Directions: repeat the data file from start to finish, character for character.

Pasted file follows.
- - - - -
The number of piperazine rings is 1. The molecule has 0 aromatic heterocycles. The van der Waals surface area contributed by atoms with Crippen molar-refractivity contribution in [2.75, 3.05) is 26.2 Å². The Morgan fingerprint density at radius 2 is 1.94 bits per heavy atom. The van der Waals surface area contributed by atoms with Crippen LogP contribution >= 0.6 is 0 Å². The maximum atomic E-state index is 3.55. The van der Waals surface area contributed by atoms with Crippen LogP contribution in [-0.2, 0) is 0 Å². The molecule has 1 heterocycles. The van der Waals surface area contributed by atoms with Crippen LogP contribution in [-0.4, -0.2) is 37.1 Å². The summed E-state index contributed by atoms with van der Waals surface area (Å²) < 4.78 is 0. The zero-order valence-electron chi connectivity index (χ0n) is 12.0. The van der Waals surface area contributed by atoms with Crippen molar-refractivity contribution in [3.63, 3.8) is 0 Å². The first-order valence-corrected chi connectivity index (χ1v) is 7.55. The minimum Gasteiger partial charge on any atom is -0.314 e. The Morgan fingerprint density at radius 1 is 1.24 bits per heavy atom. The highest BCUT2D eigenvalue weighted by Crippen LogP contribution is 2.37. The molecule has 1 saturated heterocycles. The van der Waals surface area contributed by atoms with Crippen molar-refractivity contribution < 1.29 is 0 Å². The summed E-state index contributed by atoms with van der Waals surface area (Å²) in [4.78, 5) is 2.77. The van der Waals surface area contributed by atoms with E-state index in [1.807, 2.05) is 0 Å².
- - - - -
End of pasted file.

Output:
The number of piperazine rings is 1. The molecule has 0 aromatic heterocycles. The van der Waals surface area contributed by atoms with Crippen molar-refractivity contribution in [2.75, 3.05) is 26.2 Å². The Morgan fingerprint density at radius 2 is 1.94 bits per heavy atom. The van der Waals surface area contributed by atoms with Crippen LogP contribution >= 0.6 is 0 Å². The maximum atomic E-state index is 3.55. The van der Waals surface area contributed by atoms with Crippen LogP contribution in [-0.2, 0) is 0 Å². The molecule has 1 heterocycles. The van der Waals surface area contributed by atoms with Crippen LogP contribution in [-0.4, -0.2) is 37.1 Å². The summed E-state index contributed by atoms with van der Waals surface area (Å²) < 4.78 is 0. The zero-order valence-electron chi connectivity index (χ0n) is 12.0. The van der Waals surface area contributed by atoms with Crippen molar-refractivity contribution in [3.63, 3.8) is 0 Å². The first-order valence-corrected chi connectivity index (χ1v) is 7.55. The minimum Gasteiger partial charge on any atom is -0.314 e. The Morgan fingerprint density at radius 1 is 1.24 bits per heavy atom. The highest BCUT2D eigenvalue weighted by Crippen LogP contribution is 2.37. The molecule has 1 saturated heterocycles. The van der Waals surface area contributed by atoms with Crippen molar-refractivity contribution < 1.29 is 0 Å². The summed E-state index contributed by atoms with van der Waals surface area (Å²) in [4.78, 5) is 2.77. The van der Waals surface area contributed by atoms with E-state index in [1.807, 2.05) is 0 Å².